Tricycle

  • Buddhism diagrammed Paid Member

    Last time I wrote about a diagram outlining Buddhism I referred to it as "Buddhism in a nutshell" (see "A picture and a thousand words"). I won't make the mistake again—some cried foul because they felt the diagram was incomplete or biased. Well, I suppose that would have to be the case for any diagram claiming to outline the whole of Buddhism (although in this case, the author makes no such claim) but I like diagrams and enjoyed this one, by blogger Sabio Lantz at Triangulations. More »
  • Ponlop Rinpoche takes a stab at "the question that won't go away" Paid Member

    One year ago I wrote a post I called, "Is Buddhism a Religion? The Question that won't go away." I think it's clear now that the question will come round again and again. Along with "religion vs. spirituality," it seems to be a perennial favorite. Now, the esteemed Buddhist teacher Ponlop Rinpoche takes on the question in his recent Huffington Post column "Is Buddhism a Religion?" What he describes (as opposed to Stephen Batchelor's "Buddhism without beliefs") is a "Buddhism beyond religion." Since I tend to think of Buddhism as religion, I was very interested in reading his post and found it useful. More »
  • Who hijacked Himalayan art? Or any art, for that matter? Paid Member

    Himalayan Art Resources (HAR) is the most comprehensive collection of Himalayan art available, much of it Buddhist. For years now, Jeff Watt, HAR's director, has been exhorting us to understand and critique Himalayan art on its own merit—much as we might consider, say, a Fra Angelico—and rescue it from the theory-laden university art history departments. For support, Jeff refers us to to an article in yesterday's New York Times, in which Laurence Kantner, an expert in early Italian painting and former curator at the Metropolitan Museum of Art, has this to say: More »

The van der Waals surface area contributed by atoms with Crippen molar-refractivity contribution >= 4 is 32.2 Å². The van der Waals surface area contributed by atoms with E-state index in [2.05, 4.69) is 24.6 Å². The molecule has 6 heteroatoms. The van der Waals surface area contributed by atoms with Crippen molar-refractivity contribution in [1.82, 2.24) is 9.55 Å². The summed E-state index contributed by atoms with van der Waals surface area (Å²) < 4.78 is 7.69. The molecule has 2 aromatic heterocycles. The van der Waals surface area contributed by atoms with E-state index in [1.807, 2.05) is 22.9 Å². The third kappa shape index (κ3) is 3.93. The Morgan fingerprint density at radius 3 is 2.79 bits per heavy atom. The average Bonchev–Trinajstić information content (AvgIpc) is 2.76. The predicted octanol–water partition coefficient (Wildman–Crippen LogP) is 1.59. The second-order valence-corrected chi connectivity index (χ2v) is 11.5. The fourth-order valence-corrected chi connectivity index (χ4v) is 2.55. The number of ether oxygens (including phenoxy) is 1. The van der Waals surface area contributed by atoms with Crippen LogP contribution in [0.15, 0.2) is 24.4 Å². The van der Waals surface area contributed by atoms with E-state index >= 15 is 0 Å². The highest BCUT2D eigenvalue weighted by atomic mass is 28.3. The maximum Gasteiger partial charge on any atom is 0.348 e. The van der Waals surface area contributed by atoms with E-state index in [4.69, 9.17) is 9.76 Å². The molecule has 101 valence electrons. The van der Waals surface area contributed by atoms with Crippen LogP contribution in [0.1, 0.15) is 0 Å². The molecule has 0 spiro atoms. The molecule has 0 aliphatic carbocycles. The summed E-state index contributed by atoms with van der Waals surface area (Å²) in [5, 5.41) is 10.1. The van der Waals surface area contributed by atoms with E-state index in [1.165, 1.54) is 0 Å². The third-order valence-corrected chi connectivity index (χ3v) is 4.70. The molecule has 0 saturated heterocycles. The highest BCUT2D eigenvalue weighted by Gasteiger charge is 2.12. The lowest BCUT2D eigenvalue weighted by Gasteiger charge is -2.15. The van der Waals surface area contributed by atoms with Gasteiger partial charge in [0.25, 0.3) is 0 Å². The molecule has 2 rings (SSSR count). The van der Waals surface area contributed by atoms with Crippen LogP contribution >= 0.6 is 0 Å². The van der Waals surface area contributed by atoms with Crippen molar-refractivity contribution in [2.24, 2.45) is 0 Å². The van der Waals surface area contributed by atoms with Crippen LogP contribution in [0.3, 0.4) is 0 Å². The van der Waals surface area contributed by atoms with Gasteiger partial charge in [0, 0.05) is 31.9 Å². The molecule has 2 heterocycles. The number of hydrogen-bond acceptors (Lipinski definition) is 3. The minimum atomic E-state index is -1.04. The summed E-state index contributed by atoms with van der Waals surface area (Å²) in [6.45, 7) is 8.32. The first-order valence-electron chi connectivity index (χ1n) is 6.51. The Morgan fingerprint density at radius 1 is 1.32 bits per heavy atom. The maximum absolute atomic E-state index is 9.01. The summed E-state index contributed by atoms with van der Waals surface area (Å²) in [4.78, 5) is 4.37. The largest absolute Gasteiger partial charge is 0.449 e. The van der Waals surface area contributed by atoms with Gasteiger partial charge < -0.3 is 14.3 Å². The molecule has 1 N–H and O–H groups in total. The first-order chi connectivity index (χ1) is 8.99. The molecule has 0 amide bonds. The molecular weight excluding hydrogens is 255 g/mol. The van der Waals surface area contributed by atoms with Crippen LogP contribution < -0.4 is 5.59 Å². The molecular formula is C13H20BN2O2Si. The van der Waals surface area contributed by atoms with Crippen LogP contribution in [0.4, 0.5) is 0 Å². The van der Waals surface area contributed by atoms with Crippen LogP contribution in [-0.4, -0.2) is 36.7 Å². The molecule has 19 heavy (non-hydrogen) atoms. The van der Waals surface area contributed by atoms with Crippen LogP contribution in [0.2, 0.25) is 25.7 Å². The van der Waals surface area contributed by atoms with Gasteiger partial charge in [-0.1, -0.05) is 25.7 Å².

• Uproot the Core Problems Paid Member

    Today's Daily Dharma, In the Buddhist path we are bringing together our actions, our view, and our practice. It is a balance of awareness, insight, and action, working harmoniously together. In that way our energy is no longer divided or scattered, but we are fully present in whatever we do. That is what it means to be a genuine human being. More »
  • Dalai Lama: My Reincarnation Will Appear In Free Country Paid Member

    VIA P. Vijian at Bernama.com, DHARAMSALA, July 20 (Bernama) -- Exiled Tibetan spiritual leader Dalai Lama believes his next reincarnation will be in a "free country", if the Tibetan crisis prolongs without a cordial solution. "If I die as a refugee and the Tibetan situation remains like this, then logically, my reincarnation will appear in a free country, because the very purpose of reincarnation is to carry on the work which began in my previous life. "And, there is some contribution, some fulfillment in work started in the previous life. Then, that is truly reincarnation," he told Bernama in a recent interview at his exile-base in Dharamsala in northern India. He said, if obstacles were created against carrying out the tasks of the Dalai Lama's previous life, than the "reality is not reincarnation." More »
  • Is it ok to say "the West"? Paid Member

    Editor-at-Large Andrew Cooper stopped by for a visit yesterday—quite a change from the Pacific Northwest, where he lives. The heat and rain are very familiar to him, though. He hails from the New York metro area. Still, he may miss the cool breezes off Puget Sound. Andy, web editor Phil Ryan and I got to talking (Phil was not distracted by the Shady Buddha during this meeting), and Phil noted that every time we use the term "Western Buddhism"—or even just "the West"—some people object. These comments have been helpful, forcing us to examine our use of the term. More »